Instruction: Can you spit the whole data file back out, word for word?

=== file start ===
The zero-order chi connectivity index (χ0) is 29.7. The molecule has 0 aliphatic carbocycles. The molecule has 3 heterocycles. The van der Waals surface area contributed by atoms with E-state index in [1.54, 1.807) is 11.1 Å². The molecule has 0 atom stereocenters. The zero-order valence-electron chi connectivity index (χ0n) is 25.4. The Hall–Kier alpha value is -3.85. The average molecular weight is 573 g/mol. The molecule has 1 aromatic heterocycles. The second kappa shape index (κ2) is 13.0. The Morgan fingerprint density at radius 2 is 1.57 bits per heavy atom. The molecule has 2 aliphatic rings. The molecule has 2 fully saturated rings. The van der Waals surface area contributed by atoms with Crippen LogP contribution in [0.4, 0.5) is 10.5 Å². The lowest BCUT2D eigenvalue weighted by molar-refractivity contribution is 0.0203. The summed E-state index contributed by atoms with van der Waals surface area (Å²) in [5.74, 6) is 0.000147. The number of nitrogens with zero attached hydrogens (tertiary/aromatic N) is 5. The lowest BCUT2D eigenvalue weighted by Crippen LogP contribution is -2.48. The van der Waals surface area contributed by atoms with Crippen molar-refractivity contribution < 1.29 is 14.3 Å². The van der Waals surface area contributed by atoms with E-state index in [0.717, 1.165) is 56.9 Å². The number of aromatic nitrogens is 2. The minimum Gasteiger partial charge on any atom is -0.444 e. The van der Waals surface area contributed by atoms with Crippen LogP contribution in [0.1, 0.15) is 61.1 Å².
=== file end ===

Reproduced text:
The zero-order chi connectivity index (χ0) is 29.7. The molecule has 0 aliphatic carbocycles. The molecule has 3 heterocycles. The van der Waals surface area contributed by atoms with E-state index in [1.54, 1.807) is 11.1 Å². The molecule has 0 atom stereocenters. The zero-order valence-electron chi connectivity index (χ0n) is 25.4. The Hall–Kier alpha value is -3.85. The average molecular weight is 573 g/mol. The molecule has 1 aromatic heterocycles. The second kappa shape index (κ2) is 13.0. The Morgan fingerprint density at radius 2 is 1.57 bits per heavy atom. The molecule has 2 aliphatic rings. The molecule has 2 fully saturated rings. The van der Waals surface area contributed by atoms with Crippen LogP contribution in [0.4, 0.5) is 10.5 Å². The lowest BCUT2D eigenvalue weighted by molar-refractivity contribution is 0.0203. The summed E-state index contributed by atoms with van der Waals surface area (Å²) in [5.74, 6) is 0.000147. The number of nitrogens with zero attached hydrogens (tertiary/aromatic N) is 5. The lowest BCUT2D eigenvalue weighted by Crippen LogP contribution is -2.48. The van der Waals surface area contributed by atoms with Crippen molar-refractivity contribution < 1.29 is 14.3 Å². The van der Waals surface area contributed by atoms with E-state index in [0.717, 1.165) is 56.9 Å². The number of aromatic nitrogens is 2. The minimum Gasteiger partial charge on any atom is -0.444 e. The van der Waals surface area contributed by atoms with Crippen LogP contribution in [0.1, 0.15) is 61.1 Å².